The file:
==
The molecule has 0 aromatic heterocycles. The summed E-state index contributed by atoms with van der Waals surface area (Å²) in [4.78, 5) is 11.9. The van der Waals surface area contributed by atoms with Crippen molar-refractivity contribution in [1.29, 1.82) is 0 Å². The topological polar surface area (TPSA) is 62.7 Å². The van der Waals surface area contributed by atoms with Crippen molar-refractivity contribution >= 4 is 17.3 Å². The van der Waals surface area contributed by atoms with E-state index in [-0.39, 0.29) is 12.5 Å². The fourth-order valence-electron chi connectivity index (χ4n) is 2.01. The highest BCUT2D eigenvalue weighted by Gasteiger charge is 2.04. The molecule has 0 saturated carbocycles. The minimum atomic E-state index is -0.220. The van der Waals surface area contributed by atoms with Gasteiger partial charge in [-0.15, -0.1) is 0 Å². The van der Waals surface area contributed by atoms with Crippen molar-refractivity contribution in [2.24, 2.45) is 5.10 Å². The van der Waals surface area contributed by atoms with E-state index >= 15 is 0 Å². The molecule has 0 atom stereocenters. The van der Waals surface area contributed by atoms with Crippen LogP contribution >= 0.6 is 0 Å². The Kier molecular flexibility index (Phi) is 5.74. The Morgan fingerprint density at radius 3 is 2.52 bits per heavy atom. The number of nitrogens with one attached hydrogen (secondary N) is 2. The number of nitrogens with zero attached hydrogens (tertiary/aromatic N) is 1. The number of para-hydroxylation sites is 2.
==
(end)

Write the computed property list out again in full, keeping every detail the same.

The molecule has 0 aromatic heterocycles. The summed E-state index contributed by atoms with van der Waals surface area (Å²) in [4.78, 5) is 11.9. The van der Waals surface area contributed by atoms with Crippen molar-refractivity contribution in [1.29, 1.82) is 0 Å². The topological polar surface area (TPSA) is 62.7 Å². The van der Waals surface area contributed by atoms with Crippen molar-refractivity contribution >= 4 is 17.3 Å². The van der Waals surface area contributed by atoms with E-state index in [-0.39, 0.29) is 12.5 Å². The fourth-order valence-electron chi connectivity index (χ4n) is 2.01. The highest BCUT2D eigenvalue weighted by Gasteiger charge is 2.04. The molecule has 0 saturated carbocycles. The minimum atomic E-state index is -0.220. The van der Waals surface area contributed by atoms with Gasteiger partial charge in [-0.15, -0.1) is 0 Å². The van der Waals surface area contributed by atoms with Crippen molar-refractivity contribution in [2.24, 2.45) is 5.10 Å². The van der Waals surface area contributed by atoms with E-state index >= 15 is 0 Å². The molecule has 0 atom stereocenters. The van der Waals surface area contributed by atoms with Crippen LogP contribution >= 0.6 is 0 Å². The Kier molecular flexibility index (Phi) is 5.74. The Morgan fingerprint density at radius 3 is 2.52 bits per heavy atom. The number of nitrogens with one attached hydrogen (secondary N) is 2. The number of nitrogens with zero attached hydrogens (tertiary/aromatic N) is 1. The number of para-hydroxylation sites is 2.